Editorial: Redistricting just got more complicated

Ohio’s experiments in drawing fairer congressional and state legislative districts haven’t even gotten underway and already they’re in trouble.

That’s because the U.S. Census Bureau will be late in reporting the data needed to redraw the districts. Very late.

The bureau had planned to deliver the data by March 31, but announced Friday that it wouldn’t do so until Sept. 30. Other states are in the same boat.

It was, as Ohio House Minority Leader Emilia Strong Sykes, D-Akron, said, “a disappointing setback.” She called on the legislative task force responsible for redistricting to begin its work, including seeking public input.

“The fact remains that regardless of when the data arrives, we need to be ready to deliver on the promise of fair districts,” Sykes said. “I again urge my co-chair to convene the Task Force and release the funds so we can begin the work of bringing fair districts back to Ohio.”

She’s right. The task will be complex, and putting off the groundwork would make it even more so.

Given the pandemic, the bureau’s struggle to get states accurate data on time was probably inevitable, but a six-month delay is unacceptable.

During redistricting in 2011, Ohio got census data March 9 but didn’t finalize a new congressional map until December, The Plain Dealer reported last week.

This year, new legislative districts are supposed to be approved no later than Sept. 15. New congressional districts are supposed to be completed no later than Nov. 30.

Ohio’s redistricting was already going to be more difficult than usual this year for two reasons.

First, the state is widely expected to lose a congressional seat. Second, voters have changed the process for redrawing districts in response to the gerrymandering that Republicans foisted on the state in 2011.

Buy-in from the minority party is now required for newly drawn districts to remain in place for a full decade. Districts must be compact, too, and the public must have input. Failure to reach agreement could produce districts that remain in place only four years instead of 10.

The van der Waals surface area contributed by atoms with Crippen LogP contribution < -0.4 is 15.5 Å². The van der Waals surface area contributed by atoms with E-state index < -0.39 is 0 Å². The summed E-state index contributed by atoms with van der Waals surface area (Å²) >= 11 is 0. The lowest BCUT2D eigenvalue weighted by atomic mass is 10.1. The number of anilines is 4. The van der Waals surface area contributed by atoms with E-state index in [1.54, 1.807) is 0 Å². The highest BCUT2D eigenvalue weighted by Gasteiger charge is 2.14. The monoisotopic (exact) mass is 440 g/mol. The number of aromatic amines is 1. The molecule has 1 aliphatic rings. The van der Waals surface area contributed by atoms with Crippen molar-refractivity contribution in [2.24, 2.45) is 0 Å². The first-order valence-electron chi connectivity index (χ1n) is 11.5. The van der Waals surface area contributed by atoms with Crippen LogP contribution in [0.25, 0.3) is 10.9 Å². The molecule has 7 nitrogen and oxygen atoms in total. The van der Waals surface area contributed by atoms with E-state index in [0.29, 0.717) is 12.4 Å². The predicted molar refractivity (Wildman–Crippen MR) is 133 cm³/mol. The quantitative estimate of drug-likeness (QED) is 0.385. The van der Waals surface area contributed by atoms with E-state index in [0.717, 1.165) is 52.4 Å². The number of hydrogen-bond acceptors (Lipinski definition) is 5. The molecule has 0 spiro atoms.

That’s a recipe for confusion.

Voters deserve clarity on who represents them, and candidates should have a chance to familiarize themselves with their districts before entering congressional or state legislative races.

For instance, U.S. Rep. Jim Jordan, R-Urbana, plans to run for reelection, but he doesn’t know what his district, which now includes portions of Lorain County, will look like.

Jordan has already drawn one Democratic challenger, Jeffrey Sites of Lima, but there’s no guarantee the two will even end up in the same congressional district. Jordan lives in Champaign County while Sites lives in Allen County.

As drawn now, Jordan’s district is all but guaranteed to elect a Republican (and likely will be again, given his national profile). Lorain County’s other two other U.S. representatives, Bob Gibbs, R-Lakeville, and Marcy Kaptur, D-Toledo, are likewise in safe districts.

Unfortunately, waiting for the Census Bureau to deliver the data is the only reasonable option.

The state could draw new districts based on the bureau’s 2019 population estimates, but the estimates are far less accurate than the 2020 count.

GOP gerrymandering has given the party control of 12 of Ohio’s 16 U.S. House seats, even though the state was politically purple in 2011. True, Ohio has trended redder in recent elections, but not so much that only 25 percent of voters are Democrats.

Regardless of when the Census Bureau gets the data to Ohio, voters have given elected officials responsible for redistricting their marching orders: fairer districts.

It’s a mandate they should follow.

— Elyria Chronicle, Feb. 17